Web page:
Reply #50 on: January 22, 2005, 02:24:33 PM

I really do not think you could make a text-mode Starcraft, that's just silly. But, you could make a Starcrat with placeholder graphics and tons of bugs that would still help you determine if it was fun or not.

Alpha is far too late to change major systems. During Aplha you can fix bugs and tweak things, and maybe address the 1 or 2 most dire issues. Alpha isn't the point where you can figure out your combat sucks and still have time to fix it.

vampirehipi23: I would enjoy a book written by a monkey and turned into a movie rather than this.
blindy
Terracotta Army
Posts: 32


Reply #51 on: January 24, 2005, 09:33:23 AM

Quote from: sidereal
There is no graphical representation of SWG's economy that would be fun.  There is no graphical representation of  forced-grouped slaughtering 1000 centaurs that would not be tedious.  There is no graphical representation of corpse-camping that would be fun.  


But fun isn't an objective quality.  Supposedly people have fun with SWG's economy.  I've never played the game, but I often hear its economy touted as one of its best features, for what it's worth.  I've had fun killing 1000s of crabs in FFXI in a forced group situation (not centaurs, but close enough).  And I've certainly had fun corpse camping people.  (Yeah, yeah, you probaby meant being corpse camped, but I've even had fun with that, when I've been able to overcome it and beat the campers.)

I never liked EQ's regular servers, but it was a very successful game.  But then I did like FFXI for a time (up to about level 50 or 55, when it just slowed down too much for me), and that was a very similar game.  Why did I find one fun but not the other?  Hell if I know, but I did.  

And judging from the Wish thread, apparently some people found even that fun.  So, if players can't decide what is fun (and clearly we can't), how are developers supposed to?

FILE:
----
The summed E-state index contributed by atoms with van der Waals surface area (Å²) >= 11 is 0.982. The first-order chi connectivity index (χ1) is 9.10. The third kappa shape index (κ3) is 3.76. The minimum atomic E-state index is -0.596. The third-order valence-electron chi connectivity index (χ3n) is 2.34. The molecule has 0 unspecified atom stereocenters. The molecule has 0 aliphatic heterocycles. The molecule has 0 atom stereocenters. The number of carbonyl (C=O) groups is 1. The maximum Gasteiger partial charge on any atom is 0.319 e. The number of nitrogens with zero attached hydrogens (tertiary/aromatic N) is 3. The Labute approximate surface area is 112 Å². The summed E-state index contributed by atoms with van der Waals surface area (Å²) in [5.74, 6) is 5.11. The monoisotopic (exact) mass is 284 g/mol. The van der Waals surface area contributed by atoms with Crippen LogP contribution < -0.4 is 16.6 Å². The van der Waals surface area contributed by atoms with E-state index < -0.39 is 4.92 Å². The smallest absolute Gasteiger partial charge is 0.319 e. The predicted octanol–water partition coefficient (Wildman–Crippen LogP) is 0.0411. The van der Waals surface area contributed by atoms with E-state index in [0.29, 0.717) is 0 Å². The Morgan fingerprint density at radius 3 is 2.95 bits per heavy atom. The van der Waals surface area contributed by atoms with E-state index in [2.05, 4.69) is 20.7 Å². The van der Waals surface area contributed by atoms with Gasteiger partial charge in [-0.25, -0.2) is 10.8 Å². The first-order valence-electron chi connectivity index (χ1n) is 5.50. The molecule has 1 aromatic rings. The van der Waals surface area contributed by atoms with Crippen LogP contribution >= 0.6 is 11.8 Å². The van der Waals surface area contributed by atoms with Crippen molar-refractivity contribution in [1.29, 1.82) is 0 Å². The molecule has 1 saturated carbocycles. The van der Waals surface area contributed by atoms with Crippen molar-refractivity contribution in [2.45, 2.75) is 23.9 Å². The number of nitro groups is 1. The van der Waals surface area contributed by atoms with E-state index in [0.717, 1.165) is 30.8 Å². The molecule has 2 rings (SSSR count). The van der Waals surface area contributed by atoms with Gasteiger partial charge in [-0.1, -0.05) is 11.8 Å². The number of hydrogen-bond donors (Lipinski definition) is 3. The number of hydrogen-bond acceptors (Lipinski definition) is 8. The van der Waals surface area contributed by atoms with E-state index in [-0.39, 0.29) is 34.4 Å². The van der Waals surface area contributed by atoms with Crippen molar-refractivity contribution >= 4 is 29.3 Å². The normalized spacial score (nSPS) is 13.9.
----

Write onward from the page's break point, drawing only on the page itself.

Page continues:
Pineapple
Terracotta Army
Posts: 239


Reply #52 on: January 24, 2005, 10:13:06 AM

Quote from: blindy
 So, if players can't decide what is fun (and clearly we can't), how are developers supposed to?


SWGs tradeskills are perhaps the worst grind I have seen in an online game. It is presented as a grind boldly and clearly, with little to no attempts to cover up the grind factor.

Anyone can tell you that grinds suck. So developers should at least have that basic rule solidified in their process. WoW does a good job of sugar coating their grinds. CoH does too. SWG doesnt.
Samwise
Moderator
Posts: 18204

sentient yeast infection


WWW
Reply #53 on: January 24, 2005, 02:20:29 PM

Quote from: blindy
So, if players can't decide what is fun (and clearly we can't), how are developers supposed to?


I hear Raph Koster wrote a book called "A Theory of Fun" that discusses that topic in great length, and attempts to get at some of the underpinnings of what "fun" is and how developers can try to pursue it.  Have you read it?  It might be a good starting point for a discussion on that topic.  ;)

"I have not actually recommended many games, and I'll go on the record here saying my track record is probably best in the industry." - schild
Dark Vengeance
Delinquents
Posts: 1210


Reply #54 on: January 24, 2005, 04:07:22 PM

Is it just me, or does every conversation about Raph's book get fagged up by people talking about the games he's worked on, or the state of the industry?

Has it ever occurred to anyone that perhaps Raph has not had the creative freedom to make the game he wants? In theory, he could have unlimited funding, no deadline pressure, complete creative freedom, and the most talented team available. In reality, there are publishers to consider, folks like Lucas and Garriott to appease, enormous fan expectations, deadlines, budgets, and countless other issues.

Judging the man's book, or his theories on game design because you hated SWG's tradeskills is akin to someone in Biblical times rejecting the teachings of Jesus because they thought he was a shitty carpenter.

Bring the noise.
Cheers............
Xilren's Twin
Moderator
Posts: 1648


Reply #55 on: January 24, 2005, 04:17:19 PM

Quote from: Dark Vengeance
Is it just me, or does every conversation about Raph's book get fagged up by people talking about the games he's worked on, or the state of the industry?

Has it ever occurred to anyone that perhaps Raph has not had the creative freedom to make the game he wants? In theory, he could have unlimited funding, no deadline pressure, complete creative freedom, and the most talented team available. In reality, there are publishers to consider, folks like Lucas and Garriott to appease, enormous fan expectations, deadlines, budgets, and countless other issues.